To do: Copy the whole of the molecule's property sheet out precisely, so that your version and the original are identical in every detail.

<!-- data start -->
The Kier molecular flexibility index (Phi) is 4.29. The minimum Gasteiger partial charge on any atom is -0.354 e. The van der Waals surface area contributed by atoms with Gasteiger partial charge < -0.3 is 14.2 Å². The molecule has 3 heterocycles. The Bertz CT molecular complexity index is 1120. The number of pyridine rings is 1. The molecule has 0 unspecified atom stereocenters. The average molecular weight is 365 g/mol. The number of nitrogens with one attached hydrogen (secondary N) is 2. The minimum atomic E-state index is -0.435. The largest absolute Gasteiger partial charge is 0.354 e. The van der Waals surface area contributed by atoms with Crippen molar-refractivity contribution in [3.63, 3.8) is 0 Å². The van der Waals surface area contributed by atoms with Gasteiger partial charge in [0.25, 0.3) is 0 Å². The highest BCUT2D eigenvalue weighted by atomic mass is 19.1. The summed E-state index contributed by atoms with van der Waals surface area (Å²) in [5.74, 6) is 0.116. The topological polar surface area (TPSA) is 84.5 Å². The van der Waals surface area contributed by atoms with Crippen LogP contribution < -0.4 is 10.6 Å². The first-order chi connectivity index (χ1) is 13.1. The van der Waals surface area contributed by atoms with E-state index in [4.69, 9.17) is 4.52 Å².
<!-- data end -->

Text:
The Kier molecular flexibility index (Phi) is 4.29. The minimum Gasteiger partial charge on any atom is -0.354 e. The van der Waals surface area contributed by atoms with Gasteiger partial charge < -0.3 is 14.2 Å². The molecule has 3 heterocycles. The Bertz CT molecular complexity index is 1120. The number of pyridine rings is 1. The molecule has 0 unspecified atom stereocenters. The average molecular weight is 365 g/mol. The number of nitrogens with one attached hydrogen (secondary N) is 2. The minimum atomic E-state index is -0.435. The largest absolute Gasteiger partial charge is 0.354 e. The van der Waals surface area contributed by atoms with Crippen molar-refractivity contribution in [3.63, 3.8) is 0 Å². The van der Waals surface area contributed by atoms with Gasteiger partial charge in [0.25, 0.3) is 0 Å². The highest BCUT2D eigenvalue weighted by atomic mass is 19.1. The summed E-state index contributed by atoms with van der Waals surface area (Å²) in [5.74, 6) is 0.116. The topological polar surface area (TPSA) is 84.5 Å². The van der Waals surface area contributed by atoms with Crippen LogP contribution < -0.4 is 10.6 Å². The first-order chi connectivity index (χ1) is 13.1. The van der Waals surface area contributed by atoms with E-state index in [4.69, 9.17) is 4.52 Å².